I2C (Inter Integrated Circuit) is a low-speed serial data protocol, commonly used to transfer data between multiple components and modules within a single device.

Developed in the early 1980s by Philips Semiconductors (now NXP), I2C employs 2 signal wires to transfer “packets” of information between one or more “master” devices such as microcontrollers, and multiple “slave” devices such as sensors, memory chips, ADC and DACs.

I2C (Inter Integrated Circuit) is a low-speed serial data protocol, commonly used to transfer data between multiple components and modules within a single device

Example of I2C wiring diagram

Wiring

Multiple “master” and “slave” I2C devices are connected to the bus using two lines:

  • SCL – Serial Clock
  • SDA – Serial Data

Signaling voltages are typically 0 V for logic low and +3.3 V or +5 V for logic high.

Pull-up resistors keep both lines at logic high level when the bus is idle.

Signaling

I2C bus speeds range from 100 kbit/s in Standard mode, 400 kbit/s in Fast mode, 1 Mbit/s Fast mode plus, and 3.4 Mbit/s in High Speed mode.

Each device on the bus is recognised by a unique 7-bit or 10-bit address.

Data is transferred in “packets”, which include the address of the device, a read/write command, acknowledgements and the data being transferred.

The diagram shows the structure of a single packet of I2C data.

Timing format of an I2C data packet

At the start of packet a master device takes control of the bus by driving SDA low while SCL remains high. This indicates that a message will follow.

Next a 7 (or 10) bit address is transmitted followed by a R/W bit to indicate whether it is a read (1) or write (0) instruction.

The addressed slave device then transmits an acknowledge (ACK) bit by pulling the SDA line low. If the line remains high, the master can infer that the slave did not recognise the address and corrective action needs to be taken.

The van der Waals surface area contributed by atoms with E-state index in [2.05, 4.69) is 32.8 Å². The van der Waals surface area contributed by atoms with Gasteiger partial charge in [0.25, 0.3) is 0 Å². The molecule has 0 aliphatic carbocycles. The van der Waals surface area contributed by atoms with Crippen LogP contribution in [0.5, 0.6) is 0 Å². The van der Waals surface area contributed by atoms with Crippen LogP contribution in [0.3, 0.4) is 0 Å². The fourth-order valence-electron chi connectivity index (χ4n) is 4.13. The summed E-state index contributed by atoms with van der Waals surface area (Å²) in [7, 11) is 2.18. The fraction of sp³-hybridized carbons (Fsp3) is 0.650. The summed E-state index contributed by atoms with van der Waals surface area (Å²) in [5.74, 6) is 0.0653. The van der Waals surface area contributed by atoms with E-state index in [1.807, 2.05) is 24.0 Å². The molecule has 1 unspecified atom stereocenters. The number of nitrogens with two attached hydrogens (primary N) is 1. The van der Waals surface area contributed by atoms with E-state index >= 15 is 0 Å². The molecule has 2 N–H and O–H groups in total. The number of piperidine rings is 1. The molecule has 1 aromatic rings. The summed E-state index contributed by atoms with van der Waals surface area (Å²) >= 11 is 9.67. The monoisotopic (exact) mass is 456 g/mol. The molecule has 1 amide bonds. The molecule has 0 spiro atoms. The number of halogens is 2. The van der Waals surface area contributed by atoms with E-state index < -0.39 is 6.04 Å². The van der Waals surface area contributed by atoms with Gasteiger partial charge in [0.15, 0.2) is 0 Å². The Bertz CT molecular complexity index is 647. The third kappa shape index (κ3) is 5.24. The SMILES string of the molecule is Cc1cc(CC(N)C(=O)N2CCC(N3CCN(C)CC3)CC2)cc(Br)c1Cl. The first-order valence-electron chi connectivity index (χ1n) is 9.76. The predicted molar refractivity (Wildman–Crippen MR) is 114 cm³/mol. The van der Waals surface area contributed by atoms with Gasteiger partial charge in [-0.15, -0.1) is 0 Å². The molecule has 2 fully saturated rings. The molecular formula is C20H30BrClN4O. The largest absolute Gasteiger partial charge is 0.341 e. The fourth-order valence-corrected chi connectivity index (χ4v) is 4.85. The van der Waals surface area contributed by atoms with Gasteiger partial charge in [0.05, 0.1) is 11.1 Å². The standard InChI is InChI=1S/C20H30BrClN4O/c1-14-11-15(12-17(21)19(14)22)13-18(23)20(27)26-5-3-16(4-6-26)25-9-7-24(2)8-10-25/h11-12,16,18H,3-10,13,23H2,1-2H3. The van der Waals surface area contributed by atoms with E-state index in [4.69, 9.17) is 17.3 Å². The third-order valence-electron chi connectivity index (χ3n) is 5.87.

After the address is acknowledged by the slave, the master continues to generate the clock and depending on the R/W bit either the master or the slave will send data over the bus. After each byte of data sent, an ACK is generated by the receiving device.

The end of packet is recognised by the SDA line going from low to high when the SCL is already high.

I2C decoding in PicoScope

I2C serial decoding is included in PicoScope as standard.

To get started, open Serial decoding  from the tool park.

Select I2C from the selection of serial decoders (left).

In the Configuration page (middle), select the data and clock channels.
The Threshold, Hysteresis will be automatically detected, but can be adjusted along with the Invert toggle and Bus Speed if not standard-mode.

On the Display page (right), give your decoder a name, and set the formats for both Graph and Table displays - Hex/Binary/Decimal/ASCII or Off. Your decoding selection can also be adjusted to a single or all buffers, and/or between rulers if setup.

Graph

Shows decoded data in a bus format, aligned with the analog waveform, on a common time axis. Frames can be zoomed and correlated with acquired analog channels to investigate timing errors or other signal integrity issues that are the cause of data errors.

Table

Shows a list of the decoded frames, including the data and all flags and identifiers. You can set up filtering conditions to display only the frames or data you are interested in, search for frames with specified properties, or use a Link File to translate frame ID and hexadecimal data into human-readable form.

For more information on PicoScope's serial decoding capabilities, see Serial bus decoding and protocol analysis - overview.